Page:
Supporting the spiritual dimension of whole child development
Children thrive where love is present. This is the conviction at the heart of Fetzer’s education work. We support constitutionally respectful programs, research, teacher development, and curricula that contribute to the spiritual dimension of whole child development.
Instead of an education that values our children only for their academic achievements, this approach also supports a pluralistic, spiritual dimension of learning. Capacities like the ability to experience awe and wonder, the curiosity to ask life’s big questions, and knowing how to rest are our birthright, and they deserve to be welcomed into the classroom and nurtured in the same way we develop young learners’ proficiencies for reading and math.
In this dimension of learning, K-12 students are discovering new types of growth and success that aid in academic achievement and their sense of possibility. They are mindfully and faithfully navigating stress, helping each other, wondering about the deepest possibilities for their futures, and finding meaning in the midst of the unknown.
The Fetzer Institute’s commitment to whole child development is decades-long. In the 1990s, Fetzer played a significant funding and organizing role in the ground-breaking research for social and emotional learning and has been a longtime supporter of the Collaborative for Academic, Social, and Emotional Learning. Now, 30 years later, we are working to add pluralistic, spiritual development into whole child curricula.
To learn more about the evolution of this work, watch the video below.
Our Education Work in Action
Creating a future by asking big questions
The QUESTion Project supports public high school students to build the foundations for their lives through a daily QUESTion where they can explore questions like Who am I? What is my purpose? What does a good life look like?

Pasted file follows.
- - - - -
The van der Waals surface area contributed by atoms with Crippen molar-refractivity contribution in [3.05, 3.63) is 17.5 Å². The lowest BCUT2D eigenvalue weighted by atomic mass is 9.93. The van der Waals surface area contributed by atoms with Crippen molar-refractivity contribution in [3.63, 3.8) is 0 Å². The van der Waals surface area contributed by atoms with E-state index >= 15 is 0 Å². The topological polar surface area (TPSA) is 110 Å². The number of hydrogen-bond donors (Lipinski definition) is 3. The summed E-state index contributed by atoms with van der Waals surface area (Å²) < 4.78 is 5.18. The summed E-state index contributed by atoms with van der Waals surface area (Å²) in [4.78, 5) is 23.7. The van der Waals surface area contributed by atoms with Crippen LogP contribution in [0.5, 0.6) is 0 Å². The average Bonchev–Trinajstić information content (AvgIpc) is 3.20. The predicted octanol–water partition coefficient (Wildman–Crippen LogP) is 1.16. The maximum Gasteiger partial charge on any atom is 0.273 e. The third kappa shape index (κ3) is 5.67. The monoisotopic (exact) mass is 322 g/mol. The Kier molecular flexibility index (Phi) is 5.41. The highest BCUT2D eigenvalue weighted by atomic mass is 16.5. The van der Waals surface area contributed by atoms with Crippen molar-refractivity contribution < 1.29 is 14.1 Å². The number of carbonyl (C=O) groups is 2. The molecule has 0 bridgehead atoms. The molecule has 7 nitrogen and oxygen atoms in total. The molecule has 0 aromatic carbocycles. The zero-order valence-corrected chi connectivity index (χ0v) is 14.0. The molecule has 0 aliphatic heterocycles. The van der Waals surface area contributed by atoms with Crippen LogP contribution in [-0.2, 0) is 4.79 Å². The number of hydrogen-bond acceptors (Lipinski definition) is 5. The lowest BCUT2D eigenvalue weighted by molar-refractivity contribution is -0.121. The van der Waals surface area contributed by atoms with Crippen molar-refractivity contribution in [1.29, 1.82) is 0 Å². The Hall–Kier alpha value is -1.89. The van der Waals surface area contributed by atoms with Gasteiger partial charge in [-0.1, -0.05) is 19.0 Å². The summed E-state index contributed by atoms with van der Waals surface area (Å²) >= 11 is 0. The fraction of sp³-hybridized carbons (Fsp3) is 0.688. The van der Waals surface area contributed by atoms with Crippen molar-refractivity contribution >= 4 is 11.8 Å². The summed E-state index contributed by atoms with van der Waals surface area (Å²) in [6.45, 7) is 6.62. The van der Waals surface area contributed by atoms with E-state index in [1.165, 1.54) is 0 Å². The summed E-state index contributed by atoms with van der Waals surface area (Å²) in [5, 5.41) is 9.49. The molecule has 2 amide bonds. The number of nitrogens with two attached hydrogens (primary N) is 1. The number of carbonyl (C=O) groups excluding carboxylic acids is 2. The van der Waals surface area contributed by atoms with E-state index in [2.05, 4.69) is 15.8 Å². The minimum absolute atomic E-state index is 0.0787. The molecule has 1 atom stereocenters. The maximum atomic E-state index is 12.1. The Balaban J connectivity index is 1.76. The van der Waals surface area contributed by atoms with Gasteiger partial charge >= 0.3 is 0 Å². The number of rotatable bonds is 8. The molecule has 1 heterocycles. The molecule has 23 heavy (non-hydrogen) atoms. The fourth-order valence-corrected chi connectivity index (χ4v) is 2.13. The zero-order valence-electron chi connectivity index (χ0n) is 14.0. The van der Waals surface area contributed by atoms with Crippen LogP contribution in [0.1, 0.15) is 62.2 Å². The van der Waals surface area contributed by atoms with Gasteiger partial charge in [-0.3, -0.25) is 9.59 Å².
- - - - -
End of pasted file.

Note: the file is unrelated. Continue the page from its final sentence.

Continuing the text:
Measuring what matters in childhood development
This project from UNICEF and Learning for Well-being surveys research on childhood well-being, focusing on nine core capacities needed for spiritual development, including listening, reflecting, and empathizing.
Nurturing the spiritual capacity of educators
The Collaborative for Spirituality in Education transforms school cultures by nurturing the innate spiritual capacity of educators (independent of any doctrine, ideology, or religion) through enriching activities, engaging discourse, scientific research, and contemplative practices.
Educating for joyful and meaningful success
Millennium.org teaches the ability to listen with awareness, notice with empathy, and ask with curiosity in its work with teachers and youth to achieve authentic human well-being.
Supporting evidence-based social and emotional learning
Collaborative for Academic, Social, and Emotional Learning translates research into action through field-tested resources and school district partnerships nationwide.
Improving mental health and academic success
The Mindful Michigan Initiative offers a research-driven daily mindfulness program in schools to address the mental health crisis in youth.